Organisers of the Ashton Court Festival in Bristol have launched a public appeal in a bid to save the annual event from being wiped off the festival map...
The two-day festival is under threat following low numbers at this year’s event and increased costs.
Launching a public appeal, the organisation said it urgently needs public support if it is to continue offering the 32-year old festival to the Bristol and South West community.
Neil Barlow, who has been on the festival’s committee for 10 years, said: “The festival has become a kind of institution and people seem to take it for granted that it will always exist.
“However, it really is crunch time and we desperately need the support of the community to carry on. If we do not act now, by January it will be too late to turn the situation around and 32 years of heritage will be lost. Along with it will go one of the most important dates in the Bristol calendar and a major opportunity for local artists to perform.
“We are hopeful that the people of Bristol can come together and support the festival and we will do everything we can to ensure that it will live to see another year.”
Organisers are asking people to donate whatever they can towards a public appeal fund, with the aim of putting the event back on a secure footing.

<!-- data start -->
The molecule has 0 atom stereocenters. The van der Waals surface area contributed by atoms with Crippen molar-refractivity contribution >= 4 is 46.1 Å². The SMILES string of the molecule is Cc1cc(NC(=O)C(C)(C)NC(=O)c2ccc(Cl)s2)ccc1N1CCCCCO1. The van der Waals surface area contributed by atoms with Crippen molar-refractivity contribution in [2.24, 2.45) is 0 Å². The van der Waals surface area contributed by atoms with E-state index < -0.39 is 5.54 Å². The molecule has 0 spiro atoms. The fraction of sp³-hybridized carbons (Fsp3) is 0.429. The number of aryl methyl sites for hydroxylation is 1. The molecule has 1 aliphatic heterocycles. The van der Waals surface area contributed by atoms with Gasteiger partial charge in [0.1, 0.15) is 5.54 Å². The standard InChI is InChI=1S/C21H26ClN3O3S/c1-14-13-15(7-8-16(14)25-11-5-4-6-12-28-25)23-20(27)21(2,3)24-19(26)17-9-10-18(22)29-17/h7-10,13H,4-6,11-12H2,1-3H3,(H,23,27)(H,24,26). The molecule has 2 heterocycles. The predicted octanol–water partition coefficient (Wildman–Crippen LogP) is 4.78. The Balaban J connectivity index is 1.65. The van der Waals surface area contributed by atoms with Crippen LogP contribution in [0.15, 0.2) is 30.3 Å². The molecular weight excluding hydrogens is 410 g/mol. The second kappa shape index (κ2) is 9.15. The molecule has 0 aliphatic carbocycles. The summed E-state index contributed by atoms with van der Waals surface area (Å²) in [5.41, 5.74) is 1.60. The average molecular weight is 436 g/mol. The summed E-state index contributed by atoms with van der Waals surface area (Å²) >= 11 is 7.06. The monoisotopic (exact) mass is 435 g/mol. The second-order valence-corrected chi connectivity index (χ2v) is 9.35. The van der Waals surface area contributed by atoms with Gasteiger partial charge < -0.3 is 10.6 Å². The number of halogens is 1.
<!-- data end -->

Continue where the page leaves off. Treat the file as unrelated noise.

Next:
Mr Barlow said: “If 5,000 people each donate £20, it will enable the festival to pay off its current debts and will help ensure an event in 2007.”
Last year’s event saw sets from Simple Minds, The Go! Team, Blackbud, Plan B and many more. However, despite a successful Saturday, the figures on Sunday were around 10,000 down on what was expected and therefore the festival was dealt with a financial loss.
The organisation does not receive public funding and is entirely reliant on sponsorship and gate income to survive. Mobile phone company Orange has sponsored the festival for the last five years but has since decided not to renew the deal.
The festival was traditionally free, with local acts including Roni Size, Portishead and Massive Attack all performing for next to nothing. However, several years ago organisers attempted to expand it and charge for tickets.
To help keep the festival alive and to enable it to continue as an important date in the Bristol calendar, you can donate directly with a credit/debit card via the website www.ashtoncourtfestival.com.
Alternatively, you can send a cheque made payable to ?Bristol Community Festival? to 1 Ninetree Hill, Bristol, BS1 3SB
If you have any questions you can e-mail the Festival Office at email@example.com